Dorothy Dehner has turned boards and planks and other wooden objects into sculptured constructions that more than equal the sum of their parts. Though hard-edged and stationary, the organic shapes and images almost quiver with movement. Along with a few of her recent drawings, the artist's latest wood works are now on view in a solo show at the Barbara Fiedler Gallery.
Dehner, a recent convert to wood, is well known for her work in bronze. (Art critic Hilton Kramer has described her metal constructions as "handsome and impeccable.") Her first attemps with wood were small, flat collages.
"About five years ago, I just came across some wood," she says, explaining the transition. She liked the colors and the textures and then settled down to work. She buys very few materials, collecting scraps and junk where ever she can find it. b"I might have to break up my furniture some day," she jokes.
Dehner's long-time marriage to sculptor David Smith ended in divorce in 1952. Many years passed, she says, before she could play the piano, a pastime the two had enjoyed together. "Upright Keyboard No. 1" and "Upright Keyboard No. 3," two of the works in the Fiedler show, are tributes -- perhaps -- to her late ex-husband. At once bold and fragile in design, the ersatz instruments are eloquent in their silence.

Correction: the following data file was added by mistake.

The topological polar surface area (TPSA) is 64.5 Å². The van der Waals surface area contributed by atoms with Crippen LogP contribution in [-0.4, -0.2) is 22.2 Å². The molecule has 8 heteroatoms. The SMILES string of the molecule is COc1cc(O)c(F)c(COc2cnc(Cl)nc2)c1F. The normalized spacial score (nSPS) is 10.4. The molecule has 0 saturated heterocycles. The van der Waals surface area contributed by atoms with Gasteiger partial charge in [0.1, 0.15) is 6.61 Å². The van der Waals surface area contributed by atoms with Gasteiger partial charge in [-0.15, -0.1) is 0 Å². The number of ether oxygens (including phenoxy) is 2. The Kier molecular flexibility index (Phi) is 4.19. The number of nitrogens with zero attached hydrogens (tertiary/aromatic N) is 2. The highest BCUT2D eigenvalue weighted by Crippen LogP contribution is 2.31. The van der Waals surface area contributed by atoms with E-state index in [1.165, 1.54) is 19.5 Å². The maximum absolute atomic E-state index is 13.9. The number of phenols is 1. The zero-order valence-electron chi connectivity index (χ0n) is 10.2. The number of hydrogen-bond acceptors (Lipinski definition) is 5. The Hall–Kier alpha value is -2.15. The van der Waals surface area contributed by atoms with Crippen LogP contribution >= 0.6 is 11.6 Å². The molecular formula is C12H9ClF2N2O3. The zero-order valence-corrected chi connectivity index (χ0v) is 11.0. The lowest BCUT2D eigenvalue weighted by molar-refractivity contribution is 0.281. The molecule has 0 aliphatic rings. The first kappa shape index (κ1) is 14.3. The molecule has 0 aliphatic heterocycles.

A look through Dehner's "Window With a View" reveals landscapes and cityscapes that convey with uncommon simplicity the complex world she sees. "Wind Harp No. 2," still and steady in reality, can almost be heard as it sways in imaginary breezes.
None of the works is painted, though some have been waxed to highlight the grains and textures. Dehner uses a variety of woods, including maple, mahogany, walnut, oak and a number of unidentified species. The pen-and-ink drawings also in the show are not studies for Dehner's sculptures, yet strongly evoke her three-dimensional insight.
The exhibit continues through February at 1621 21st Street NW. The gallery is closed Sundays and Mondays. 797-7131.